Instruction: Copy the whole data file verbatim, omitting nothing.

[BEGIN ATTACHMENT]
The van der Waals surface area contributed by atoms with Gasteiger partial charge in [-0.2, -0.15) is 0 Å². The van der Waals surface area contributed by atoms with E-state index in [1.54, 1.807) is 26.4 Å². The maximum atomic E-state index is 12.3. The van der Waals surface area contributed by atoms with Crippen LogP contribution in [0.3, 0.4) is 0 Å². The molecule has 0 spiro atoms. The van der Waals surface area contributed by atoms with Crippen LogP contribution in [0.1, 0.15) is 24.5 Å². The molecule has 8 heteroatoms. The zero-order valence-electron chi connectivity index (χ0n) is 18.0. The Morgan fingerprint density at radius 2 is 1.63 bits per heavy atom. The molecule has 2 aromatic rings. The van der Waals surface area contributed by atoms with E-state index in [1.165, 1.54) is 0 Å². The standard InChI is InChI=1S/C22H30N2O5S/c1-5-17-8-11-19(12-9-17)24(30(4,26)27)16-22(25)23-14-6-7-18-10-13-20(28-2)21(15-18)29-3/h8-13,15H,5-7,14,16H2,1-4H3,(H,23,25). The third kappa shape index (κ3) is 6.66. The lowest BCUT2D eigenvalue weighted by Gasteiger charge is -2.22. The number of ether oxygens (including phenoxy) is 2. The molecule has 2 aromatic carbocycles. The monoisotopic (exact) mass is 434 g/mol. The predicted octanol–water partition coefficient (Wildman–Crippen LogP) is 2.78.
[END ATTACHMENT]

The van der Waals surface area contributed by atoms with Gasteiger partial charge in [-0.2, -0.15) is 0 Å². The van der Waals surface area contributed by atoms with E-state index in [1.54, 1.807) is 26.4 Å². The maximum atomic E-state index is 12.3. The van der Waals surface area contributed by atoms with Crippen LogP contribution in [0.3, 0.4) is 0 Å². The molecule has 0 spiro atoms. The van der Waals surface area contributed by atoms with Crippen LogP contribution in [0.1, 0.15) is 24.5 Å². The molecule has 8 heteroatoms. The zero-order valence-electron chi connectivity index (χ0n) is 18.0. The Morgan fingerprint density at radius 2 is 1.63 bits per heavy atom. The molecule has 2 aromatic rings. The van der Waals surface area contributed by atoms with E-state index in [1.165, 1.54) is 0 Å². The standard InChI is InChI=1S/C22H30N2O5S/c1-5-17-8-11-19(12-9-17)24(30(4,26)27)16-22(25)23-14-6-7-18-10-13-20(28-2)21(15-18)29-3/h8-13,15H,5-7,14,16H2,1-4H3,(H,23,25). The third kappa shape index (κ3) is 6.66. The lowest BCUT2D eigenvalue weighted by Gasteiger charge is -2.22. The number of ether oxygens (including phenoxy) is 2. The molecule has 2 aromatic carbocycles. The monoisotopic (exact) mass is 434 g/mol. The predicted octanol–water partition coefficient (Wildman–Crippen LogP) is 2.78.